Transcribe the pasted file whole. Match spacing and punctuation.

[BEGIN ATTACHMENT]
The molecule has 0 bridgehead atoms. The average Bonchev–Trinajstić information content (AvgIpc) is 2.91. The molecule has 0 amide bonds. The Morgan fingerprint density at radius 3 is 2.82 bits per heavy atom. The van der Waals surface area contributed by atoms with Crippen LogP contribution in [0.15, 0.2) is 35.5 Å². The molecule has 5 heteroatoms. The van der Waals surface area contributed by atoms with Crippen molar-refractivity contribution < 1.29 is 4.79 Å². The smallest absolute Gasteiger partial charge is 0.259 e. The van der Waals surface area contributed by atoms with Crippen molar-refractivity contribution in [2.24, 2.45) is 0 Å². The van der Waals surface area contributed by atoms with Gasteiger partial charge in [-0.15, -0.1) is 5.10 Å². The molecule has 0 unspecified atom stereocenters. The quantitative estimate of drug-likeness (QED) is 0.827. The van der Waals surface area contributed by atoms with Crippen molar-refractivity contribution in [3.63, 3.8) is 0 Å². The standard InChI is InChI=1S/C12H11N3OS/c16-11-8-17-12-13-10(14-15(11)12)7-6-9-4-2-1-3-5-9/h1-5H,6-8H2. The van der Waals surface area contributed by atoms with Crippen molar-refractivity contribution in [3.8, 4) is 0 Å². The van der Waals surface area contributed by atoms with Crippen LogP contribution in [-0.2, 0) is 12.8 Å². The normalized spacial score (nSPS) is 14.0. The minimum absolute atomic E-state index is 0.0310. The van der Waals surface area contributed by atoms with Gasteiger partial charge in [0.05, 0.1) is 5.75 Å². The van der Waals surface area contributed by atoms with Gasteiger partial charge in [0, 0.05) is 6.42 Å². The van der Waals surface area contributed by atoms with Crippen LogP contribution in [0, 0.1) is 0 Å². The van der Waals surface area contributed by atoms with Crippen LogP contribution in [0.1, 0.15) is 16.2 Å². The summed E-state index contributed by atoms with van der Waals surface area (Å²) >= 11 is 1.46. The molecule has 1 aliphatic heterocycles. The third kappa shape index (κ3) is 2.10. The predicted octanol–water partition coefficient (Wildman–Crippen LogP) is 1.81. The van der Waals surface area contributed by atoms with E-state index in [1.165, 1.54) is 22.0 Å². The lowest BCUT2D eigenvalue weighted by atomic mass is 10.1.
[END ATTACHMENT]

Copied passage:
The molecule has 0 bridgehead atoms. The average Bonchev–Trinajstić information content (AvgIpc) is 2.91. The molecule has 0 amide bonds. The Morgan fingerprint density at radius 3 is 2.82 bits per heavy atom. The van der Waals surface area contributed by atoms with Crippen LogP contribution in [0.15, 0.2) is 35.5 Å². The molecule has 5 heteroatoms. The van der Waals surface area contributed by atoms with Crippen molar-refractivity contribution < 1.29 is 4.79 Å². The smallest absolute Gasteiger partial charge is 0.259 e. The van der Waals surface area contributed by atoms with Crippen molar-refractivity contribution in [2.24, 2.45) is 0 Å². The van der Waals surface area contributed by atoms with Gasteiger partial charge in [-0.15, -0.1) is 5.10 Å². The molecule has 0 unspecified atom stereocenters. The quantitative estimate of drug-likeness (QED) is 0.827. The van der Waals surface area contributed by atoms with Crippen molar-refractivity contribution in [3.63, 3.8) is 0 Å². The standard InChI is InChI=1S/C12H11N3OS/c16-11-8-17-12-13-10(14-15(11)12)7-6-9-4-2-1-3-5-9/h1-5H,6-8H2. The van der Waals surface area contributed by atoms with Crippen molar-refractivity contribution in [3.8, 4) is 0 Å². The van der Waals surface area contributed by atoms with Crippen LogP contribution in [-0.2, 0) is 12.8 Å². The normalized spacial score (nSPS) is 14.0. The minimum absolute atomic E-state index is 0.0310. The van der Waals surface area contributed by atoms with Gasteiger partial charge in [0.05, 0.1) is 5.75 Å². The van der Waals surface area contributed by atoms with Gasteiger partial charge in [0, 0.05) is 6.42 Å². The van der Waals surface area contributed by atoms with Crippen LogP contribution in [0, 0.1) is 0 Å². The van der Waals surface area contributed by atoms with Crippen LogP contribution in [0.1, 0.15) is 16.2 Å². The summed E-state index contributed by atoms with van der Waals surface area (Å²) >= 11 is 1.46. The molecule has 1 aliphatic heterocycles. The third kappa shape index (κ3) is 2.10. The predicted octanol–water partition coefficient (Wildman–Crippen LogP) is 1.81. The van der Waals surface area contributed by atoms with E-state index in [1.165, 1.54) is 22.0 Å². The lowest BCUT2D eigenvalue weighted by atomic mass is 10.1.